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​I’m not one to toot my own horn, but I was pleased when the Eleventh Circuit Court of Appeals affirmed an order from the Middle District of Florida dismissing a civil rights lawsuit against a kindly woman who had the audacity to foreclose on an individual who refused to pay his mortgage. The property at issue was commercial property and the defendant had continued to operate his business out of the property although he stopped making his mortgage payments.

After a judgment of foreclosure was entered in my client’s favor, the defendant decided to file a civil rights lawsuit in the federal District Court in and for the Middle District of Florida alleging that in foreclosing on the mortgage my client had deprived him of his civil rights.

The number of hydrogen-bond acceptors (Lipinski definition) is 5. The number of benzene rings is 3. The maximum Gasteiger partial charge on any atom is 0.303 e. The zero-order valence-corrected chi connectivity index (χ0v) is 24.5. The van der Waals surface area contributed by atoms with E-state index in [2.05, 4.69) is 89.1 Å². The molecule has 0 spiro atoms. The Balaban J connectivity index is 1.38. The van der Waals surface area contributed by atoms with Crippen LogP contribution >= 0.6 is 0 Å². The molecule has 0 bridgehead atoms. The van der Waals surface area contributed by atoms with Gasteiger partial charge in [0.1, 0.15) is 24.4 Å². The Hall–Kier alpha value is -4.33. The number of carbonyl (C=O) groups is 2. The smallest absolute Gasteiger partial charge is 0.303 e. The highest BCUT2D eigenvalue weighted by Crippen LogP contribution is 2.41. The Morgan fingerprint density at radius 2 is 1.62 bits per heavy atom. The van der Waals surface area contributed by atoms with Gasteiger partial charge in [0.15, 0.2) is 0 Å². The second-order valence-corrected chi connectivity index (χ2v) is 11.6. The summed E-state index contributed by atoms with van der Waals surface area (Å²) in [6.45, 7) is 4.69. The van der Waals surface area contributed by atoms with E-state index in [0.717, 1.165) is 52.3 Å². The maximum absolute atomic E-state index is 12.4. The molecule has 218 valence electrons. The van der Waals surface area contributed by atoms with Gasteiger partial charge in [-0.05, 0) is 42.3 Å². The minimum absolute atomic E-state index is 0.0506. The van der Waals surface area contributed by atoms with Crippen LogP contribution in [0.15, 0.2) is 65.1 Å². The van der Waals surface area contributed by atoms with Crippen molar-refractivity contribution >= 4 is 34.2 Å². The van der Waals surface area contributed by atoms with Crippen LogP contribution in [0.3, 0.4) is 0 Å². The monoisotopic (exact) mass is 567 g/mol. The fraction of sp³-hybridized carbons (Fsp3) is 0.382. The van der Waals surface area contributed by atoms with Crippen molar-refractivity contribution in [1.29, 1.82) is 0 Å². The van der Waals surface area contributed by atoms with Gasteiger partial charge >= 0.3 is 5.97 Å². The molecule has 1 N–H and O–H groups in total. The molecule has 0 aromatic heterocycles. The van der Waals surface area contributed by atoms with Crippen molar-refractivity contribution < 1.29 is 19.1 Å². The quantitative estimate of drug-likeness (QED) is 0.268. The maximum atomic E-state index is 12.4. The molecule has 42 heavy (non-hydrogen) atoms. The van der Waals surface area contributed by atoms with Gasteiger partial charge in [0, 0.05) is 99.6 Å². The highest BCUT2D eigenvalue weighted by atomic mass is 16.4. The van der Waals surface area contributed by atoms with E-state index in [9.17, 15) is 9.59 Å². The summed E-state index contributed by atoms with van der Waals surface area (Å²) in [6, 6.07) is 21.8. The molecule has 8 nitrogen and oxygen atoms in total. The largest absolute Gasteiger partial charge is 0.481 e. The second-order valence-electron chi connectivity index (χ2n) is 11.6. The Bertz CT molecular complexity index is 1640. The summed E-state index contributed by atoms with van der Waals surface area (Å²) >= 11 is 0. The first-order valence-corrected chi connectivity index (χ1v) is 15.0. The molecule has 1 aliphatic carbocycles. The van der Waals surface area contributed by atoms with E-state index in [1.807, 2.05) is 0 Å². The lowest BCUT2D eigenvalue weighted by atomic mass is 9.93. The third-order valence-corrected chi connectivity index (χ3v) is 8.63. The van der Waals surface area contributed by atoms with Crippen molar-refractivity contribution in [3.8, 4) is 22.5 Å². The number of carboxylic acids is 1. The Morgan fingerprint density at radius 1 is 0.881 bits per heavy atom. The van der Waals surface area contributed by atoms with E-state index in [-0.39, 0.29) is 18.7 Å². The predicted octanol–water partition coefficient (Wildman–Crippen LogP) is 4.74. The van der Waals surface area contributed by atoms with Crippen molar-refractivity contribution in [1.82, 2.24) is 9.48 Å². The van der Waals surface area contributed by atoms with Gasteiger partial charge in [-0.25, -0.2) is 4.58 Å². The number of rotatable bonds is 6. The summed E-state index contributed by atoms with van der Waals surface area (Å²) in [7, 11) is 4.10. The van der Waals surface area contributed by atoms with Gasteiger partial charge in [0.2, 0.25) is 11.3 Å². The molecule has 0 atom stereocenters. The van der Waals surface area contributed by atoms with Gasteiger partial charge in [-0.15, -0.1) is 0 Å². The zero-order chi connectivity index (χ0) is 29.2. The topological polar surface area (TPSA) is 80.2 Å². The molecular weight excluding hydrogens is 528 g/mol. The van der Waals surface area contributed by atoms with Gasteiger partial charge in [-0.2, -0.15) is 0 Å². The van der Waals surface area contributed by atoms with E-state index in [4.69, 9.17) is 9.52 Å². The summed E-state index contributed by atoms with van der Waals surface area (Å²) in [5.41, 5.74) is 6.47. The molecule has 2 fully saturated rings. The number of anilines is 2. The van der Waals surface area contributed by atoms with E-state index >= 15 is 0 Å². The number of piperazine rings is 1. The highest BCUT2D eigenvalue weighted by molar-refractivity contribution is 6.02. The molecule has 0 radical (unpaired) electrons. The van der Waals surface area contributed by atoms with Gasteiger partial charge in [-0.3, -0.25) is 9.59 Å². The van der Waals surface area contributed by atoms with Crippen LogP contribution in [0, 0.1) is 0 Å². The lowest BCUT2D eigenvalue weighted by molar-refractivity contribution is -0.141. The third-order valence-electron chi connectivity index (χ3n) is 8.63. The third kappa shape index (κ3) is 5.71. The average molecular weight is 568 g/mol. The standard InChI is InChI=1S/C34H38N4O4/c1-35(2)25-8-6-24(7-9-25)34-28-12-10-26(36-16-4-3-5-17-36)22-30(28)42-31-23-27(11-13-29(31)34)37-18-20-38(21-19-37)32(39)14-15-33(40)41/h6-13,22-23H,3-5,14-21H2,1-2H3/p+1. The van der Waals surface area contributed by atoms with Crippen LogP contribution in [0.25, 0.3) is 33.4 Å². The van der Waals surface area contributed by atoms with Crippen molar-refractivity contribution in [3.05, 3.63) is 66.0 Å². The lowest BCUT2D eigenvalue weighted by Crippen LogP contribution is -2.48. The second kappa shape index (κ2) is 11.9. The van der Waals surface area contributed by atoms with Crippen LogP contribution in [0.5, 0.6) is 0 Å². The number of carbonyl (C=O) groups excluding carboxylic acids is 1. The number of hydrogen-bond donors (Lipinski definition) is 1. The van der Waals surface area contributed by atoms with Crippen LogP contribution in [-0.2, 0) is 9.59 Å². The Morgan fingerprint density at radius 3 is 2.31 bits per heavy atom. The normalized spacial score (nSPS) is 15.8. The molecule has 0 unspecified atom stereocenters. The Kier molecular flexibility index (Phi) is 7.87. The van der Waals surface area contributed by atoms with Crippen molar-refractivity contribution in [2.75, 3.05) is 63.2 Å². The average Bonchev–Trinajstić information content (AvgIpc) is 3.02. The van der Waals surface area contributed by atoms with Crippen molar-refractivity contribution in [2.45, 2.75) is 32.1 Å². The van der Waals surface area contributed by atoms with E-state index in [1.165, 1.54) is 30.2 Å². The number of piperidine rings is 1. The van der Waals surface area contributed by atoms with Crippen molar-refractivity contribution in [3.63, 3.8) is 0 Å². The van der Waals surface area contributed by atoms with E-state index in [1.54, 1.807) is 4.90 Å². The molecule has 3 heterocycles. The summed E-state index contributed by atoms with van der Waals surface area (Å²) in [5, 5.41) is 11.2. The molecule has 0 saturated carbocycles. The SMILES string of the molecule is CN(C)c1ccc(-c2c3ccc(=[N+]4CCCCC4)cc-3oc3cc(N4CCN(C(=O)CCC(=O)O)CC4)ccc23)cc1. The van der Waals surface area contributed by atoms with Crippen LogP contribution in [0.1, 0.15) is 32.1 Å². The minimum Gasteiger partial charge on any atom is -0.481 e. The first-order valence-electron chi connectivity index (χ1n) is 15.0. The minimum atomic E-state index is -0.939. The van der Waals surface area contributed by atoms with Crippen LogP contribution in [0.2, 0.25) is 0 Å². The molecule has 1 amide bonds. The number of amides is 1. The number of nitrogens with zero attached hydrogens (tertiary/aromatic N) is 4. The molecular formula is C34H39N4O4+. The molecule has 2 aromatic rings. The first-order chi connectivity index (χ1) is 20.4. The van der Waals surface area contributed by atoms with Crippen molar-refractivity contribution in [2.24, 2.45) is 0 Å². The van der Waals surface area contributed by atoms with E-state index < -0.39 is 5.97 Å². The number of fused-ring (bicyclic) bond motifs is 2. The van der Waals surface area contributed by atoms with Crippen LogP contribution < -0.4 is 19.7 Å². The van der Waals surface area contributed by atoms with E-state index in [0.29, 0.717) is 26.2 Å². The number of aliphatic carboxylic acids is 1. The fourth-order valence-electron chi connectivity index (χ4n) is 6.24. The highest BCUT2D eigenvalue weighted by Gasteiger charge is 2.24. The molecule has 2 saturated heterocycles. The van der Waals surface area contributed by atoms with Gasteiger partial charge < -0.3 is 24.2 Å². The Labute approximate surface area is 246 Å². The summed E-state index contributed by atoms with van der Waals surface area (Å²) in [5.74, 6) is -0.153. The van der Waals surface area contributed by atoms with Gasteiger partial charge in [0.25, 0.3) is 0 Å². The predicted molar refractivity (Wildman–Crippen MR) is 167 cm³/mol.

In order to maintain a civil rights violation claim one must allege that he or she was deprived of a right secured by the Constitution or the laws of the Unites States and that the deprivation was committed under color of state law. That is, the one who does the depriving must be a “state actor” such as a sheriff or elected official.

Because my client was not a “state actor”, I moved to dismiss the lawsuit and the District Court agreed. The squatter didn’t flinch, however, and appealed to the Eleventh Circuit Court of Appeals.  

The appellate court affirmed the lower court’s order holding that one who has obtained a state court order or judgment is not engaged in state action merely because he or she used the state court legal system.

Randall J. Love